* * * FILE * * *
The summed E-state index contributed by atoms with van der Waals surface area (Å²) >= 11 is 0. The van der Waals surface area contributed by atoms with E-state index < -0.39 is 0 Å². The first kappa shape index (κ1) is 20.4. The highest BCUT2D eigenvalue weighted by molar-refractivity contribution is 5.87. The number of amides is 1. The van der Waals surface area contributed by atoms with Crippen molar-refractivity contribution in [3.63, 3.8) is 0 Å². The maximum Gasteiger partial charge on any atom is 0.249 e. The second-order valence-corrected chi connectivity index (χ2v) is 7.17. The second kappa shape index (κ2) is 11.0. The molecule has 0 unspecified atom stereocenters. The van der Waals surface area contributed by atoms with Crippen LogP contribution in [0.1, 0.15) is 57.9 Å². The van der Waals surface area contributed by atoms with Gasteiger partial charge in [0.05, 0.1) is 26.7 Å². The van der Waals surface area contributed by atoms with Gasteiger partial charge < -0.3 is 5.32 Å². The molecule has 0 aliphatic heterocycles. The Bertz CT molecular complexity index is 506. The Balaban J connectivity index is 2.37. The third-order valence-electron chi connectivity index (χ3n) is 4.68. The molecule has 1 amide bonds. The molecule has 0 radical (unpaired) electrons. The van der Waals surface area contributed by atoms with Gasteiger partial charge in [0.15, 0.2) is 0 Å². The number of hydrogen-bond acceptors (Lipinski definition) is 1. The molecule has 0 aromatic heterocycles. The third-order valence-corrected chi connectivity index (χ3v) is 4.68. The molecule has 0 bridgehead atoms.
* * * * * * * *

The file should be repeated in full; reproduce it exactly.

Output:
The summed E-state index contributed by atoms with van der Waals surface area (Å²) >= 11 is 0. The van der Waals surface area contributed by atoms with E-state index < -0.39 is 0 Å². The first kappa shape index (κ1) is 20.4. The highest BCUT2D eigenvalue weighted by molar-refractivity contribution is 5.87. The number of amides is 1. The van der Waals surface area contributed by atoms with Crippen molar-refractivity contribution in [3.63, 3.8) is 0 Å². The maximum Gasteiger partial charge on any atom is 0.249 e. The second-order valence-corrected chi connectivity index (χ2v) is 7.17. The second kappa shape index (κ2) is 11.0. The molecule has 0 unspecified atom stereocenters. The van der Waals surface area contributed by atoms with Crippen LogP contribution in [0.1, 0.15) is 57.9 Å². The van der Waals surface area contributed by atoms with Gasteiger partial charge in [0.05, 0.1) is 26.7 Å². The van der Waals surface area contributed by atoms with Gasteiger partial charge < -0.3 is 5.32 Å². The molecule has 0 aliphatic heterocycles. The Bertz CT molecular complexity index is 506. The Balaban J connectivity index is 2.37. The third-order valence-electron chi connectivity index (χ3n) is 4.68. The molecule has 1 amide bonds. The molecule has 0 radical (unpaired) electrons. The van der Waals surface area contributed by atoms with Gasteiger partial charge in [0.15, 0.2) is 0 Å². The number of hydrogen-bond acceptors (Lipinski definition) is 1. The molecule has 0 aromatic heterocycles. The third-order valence-corrected chi connectivity index (χ3v) is 4.68. The molecule has 0 bridgehead atoms.